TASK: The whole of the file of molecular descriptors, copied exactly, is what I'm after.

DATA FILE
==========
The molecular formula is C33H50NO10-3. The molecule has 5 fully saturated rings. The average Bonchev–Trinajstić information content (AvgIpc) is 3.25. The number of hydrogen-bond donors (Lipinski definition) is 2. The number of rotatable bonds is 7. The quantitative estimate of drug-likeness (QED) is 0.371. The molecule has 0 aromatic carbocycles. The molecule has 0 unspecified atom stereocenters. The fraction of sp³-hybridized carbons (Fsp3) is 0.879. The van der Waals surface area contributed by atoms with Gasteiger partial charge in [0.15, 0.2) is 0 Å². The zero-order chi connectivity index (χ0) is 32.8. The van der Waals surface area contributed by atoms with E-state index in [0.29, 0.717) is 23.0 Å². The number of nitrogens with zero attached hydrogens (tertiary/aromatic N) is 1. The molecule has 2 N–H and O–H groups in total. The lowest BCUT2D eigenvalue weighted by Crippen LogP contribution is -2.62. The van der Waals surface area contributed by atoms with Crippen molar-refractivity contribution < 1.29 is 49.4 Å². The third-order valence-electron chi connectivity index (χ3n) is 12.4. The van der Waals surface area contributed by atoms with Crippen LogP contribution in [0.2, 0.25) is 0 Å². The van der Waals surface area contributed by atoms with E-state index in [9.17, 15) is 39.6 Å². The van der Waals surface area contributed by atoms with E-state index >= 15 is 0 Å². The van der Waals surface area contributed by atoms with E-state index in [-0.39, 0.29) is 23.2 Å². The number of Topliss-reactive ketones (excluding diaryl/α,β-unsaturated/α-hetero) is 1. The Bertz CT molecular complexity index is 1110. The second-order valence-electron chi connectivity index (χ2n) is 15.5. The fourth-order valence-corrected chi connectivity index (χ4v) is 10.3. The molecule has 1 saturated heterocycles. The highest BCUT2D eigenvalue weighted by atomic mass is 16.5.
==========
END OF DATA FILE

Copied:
The molecular formula is C33H50NO10-3. The molecule has 5 fully saturated rings. The average Bonchev–Trinajstić information content (AvgIpc) is 3.25. The number of hydrogen-bond donors (Lipinski definition) is 2. The number of rotatable bonds is 7. The quantitative estimate of drug-likeness (QED) is 0.371. The molecule has 0 aromatic carbocycles. The molecule has 0 unspecified atom stereocenters. The fraction of sp³-hybridized carbons (Fsp3) is 0.879. The van der Waals surface area contributed by atoms with Gasteiger partial charge in [0.15, 0.2) is 0 Å². The zero-order chi connectivity index (χ0) is 32.8. The van der Waals surface area contributed by atoms with E-state index in [0.29, 0.717) is 23.0 Å². The number of nitrogens with zero attached hydrogens (tertiary/aromatic N) is 1. The molecule has 2 N–H and O–H groups in total. The lowest BCUT2D eigenvalue weighted by Crippen LogP contribution is -2.62. The van der Waals surface area contributed by atoms with Crippen molar-refractivity contribution < 1.29 is 49.4 Å². The third-order valence-electron chi connectivity index (χ3n) is 12.4. The van der Waals surface area contributed by atoms with Crippen LogP contribution in [0.2, 0.25) is 0 Å². The van der Waals surface area contributed by atoms with E-state index in [9.17, 15) is 39.6 Å². The van der Waals surface area contributed by atoms with E-state index >= 15 is 0 Å². The van der Waals surface area contributed by atoms with E-state index in [-0.39, 0.29) is 23.2 Å². The number of Topliss-reactive ketones (excluding diaryl/α,β-unsaturated/α-hetero) is 1. The Bertz CT molecular complexity index is 1110. The second-order valence-electron chi connectivity index (χ2n) is 15.5. The fourth-order valence-corrected chi connectivity index (χ4v) is 10.3. The molecule has 1 saturated heterocycles. The highest BCUT2D eigenvalue weighted by atomic mass is 16.5.